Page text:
The enemy’s capabilities were only part of the problem; the MLM was also tasked to look for indications of intent to use those capabilities. La Joie writes: “On every single day throughout the Cold War, eight or more Allied tours were roaming the countryside of East Germany. Every day, all night, each tour looking exactly for signs of imminence of hostilities.” Because of their unique and expansive access to Soviet military forces in Germany, the USMLM was included in all discussions about the Soviet threat, at both military and diplomatic levels. Their perspective from within the Soviet sector was exceptionally clear, even if incomplete.

Despite the official agreement, the Cold War had heated up over the decades, and the danger was genuine: On March 22, 1984, a member of the French Mission lost his life in a staged traffic “accident.” Almost exactly one year later, on March 24, 1985, Maj. Arthur D. Nicholson of the USMLM was shot and killed by a Soviet sentry while on a routine liaison mission. However, despite the dangers, the Missions persevered. Dutiful to the end, MLM members monitored the withdrawal of Soviet forces out of Germany and across the Polish border. They remained at their posts until the day the two sides of Germany were reunited, on Oct. 3, 1990, at which time the Military Liaison Mission declared: Mission Accomplished.




All of this week's top headlines to your email every Friday.


 
 

 
U.S. Army IMCOM photo by Amanda S. Rodriguez

Civilian mentor program shapes Army installation management’s future

U.S. Army IMCOM photo by Amanda S. Rodriguez U.S. Army Installation Management Command mentors and mentees work on teambuilding skills, building a block tower in total silience, during the IMCOM Headquarters Centralized Mentori...
 
 
Interrogation-Station

Military Intelligence – Moment in MI history

U.S. Army Intelligence School opened in Langres, France July 25, 1918 Troops sift through the effects of captured Germans for items of intelligence value. “Late in July, 1918, about fifty officers gathered at the high-walled ...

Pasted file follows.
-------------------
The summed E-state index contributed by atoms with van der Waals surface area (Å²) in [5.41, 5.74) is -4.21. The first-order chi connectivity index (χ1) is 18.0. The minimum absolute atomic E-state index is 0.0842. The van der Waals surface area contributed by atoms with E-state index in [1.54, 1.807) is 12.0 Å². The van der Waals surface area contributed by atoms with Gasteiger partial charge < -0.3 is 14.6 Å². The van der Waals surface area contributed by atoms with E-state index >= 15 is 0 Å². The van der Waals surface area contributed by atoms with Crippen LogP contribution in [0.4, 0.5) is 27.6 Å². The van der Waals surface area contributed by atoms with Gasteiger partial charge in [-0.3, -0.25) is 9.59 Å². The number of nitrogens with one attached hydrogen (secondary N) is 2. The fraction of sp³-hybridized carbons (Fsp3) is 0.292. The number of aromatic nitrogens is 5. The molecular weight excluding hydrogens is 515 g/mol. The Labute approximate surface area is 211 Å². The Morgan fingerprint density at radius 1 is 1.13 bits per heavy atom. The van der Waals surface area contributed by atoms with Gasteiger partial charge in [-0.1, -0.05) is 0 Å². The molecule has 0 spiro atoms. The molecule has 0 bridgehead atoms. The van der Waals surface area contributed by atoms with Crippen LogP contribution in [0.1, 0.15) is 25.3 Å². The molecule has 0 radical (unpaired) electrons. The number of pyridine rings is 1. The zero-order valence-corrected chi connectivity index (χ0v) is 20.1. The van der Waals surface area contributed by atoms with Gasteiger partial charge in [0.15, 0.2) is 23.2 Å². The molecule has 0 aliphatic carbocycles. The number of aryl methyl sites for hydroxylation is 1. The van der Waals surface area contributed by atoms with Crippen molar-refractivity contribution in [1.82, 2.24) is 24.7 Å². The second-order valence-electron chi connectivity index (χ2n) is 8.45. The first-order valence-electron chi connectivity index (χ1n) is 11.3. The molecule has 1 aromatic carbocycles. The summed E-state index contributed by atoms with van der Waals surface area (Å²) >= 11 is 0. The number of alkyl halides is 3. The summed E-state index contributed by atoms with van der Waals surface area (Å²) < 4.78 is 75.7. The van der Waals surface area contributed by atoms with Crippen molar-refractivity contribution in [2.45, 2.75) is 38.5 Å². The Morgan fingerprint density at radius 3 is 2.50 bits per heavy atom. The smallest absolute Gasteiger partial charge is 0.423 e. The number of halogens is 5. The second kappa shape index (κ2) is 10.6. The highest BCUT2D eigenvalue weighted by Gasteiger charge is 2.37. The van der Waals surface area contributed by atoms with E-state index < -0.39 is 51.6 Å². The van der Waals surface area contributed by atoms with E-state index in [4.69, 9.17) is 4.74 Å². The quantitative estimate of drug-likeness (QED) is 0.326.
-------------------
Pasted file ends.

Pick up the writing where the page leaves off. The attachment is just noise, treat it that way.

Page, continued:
ACAP has new name, now Soldier for Life – Transition Assistance Program

As part of the Soldier for Life Program that was introduced last year, the Army Career and Alumni Program, or ACAP, has changed names to the Soldier for Life – Transition Assistance Program, effective immediately. In an effort to better reflect the new direction of Army transition with the Soldier for Life Program, Army Chief...
 

 
Payload-Nero

Army test successful on UAV jammer payload NERO

Doug McDaniel, PM UAS View of the NERO jamming payload attached to a Gray Eagle. NERO stands for Networked Electronic Warfare Remotely Operated.
 
 
Untitled-1

Military Intelligence – Moment in MI history

Colonel Charles Young: Buffalo Soldier and Intelligence Officer Courtesy Photo As a major and then Lieutenant Colonel, Charles Young served with the 10th Cavalry during the Punitive Expedition into Mexico in 1916. This article ...
 
 
Soldier-Life-cycle

Soldier Life Cycle changes way Army preps troops for eventual transition

Maj. Rohan McLean, left, with Mission Command Battle Lab, and other class participants listen to tips from SCORE volunteer Ken Harris as he leads a session of the Army Career and Alumni Program entrepreneurial workshop, Boots t...
 




0 Comments


Be the first to comment!


Leave a Reply

Your email address will not be published. Required fields are marked *

You may use these HTML tags and attributes: <a href="" title=""> <abbr title=""> <acronym title=""> <b> <blockquote cite=""> <cite> <code> <del datetime=""> <em> <i> <q cite=""> <strike> <strong>


Directory powered by Business Directory Plugin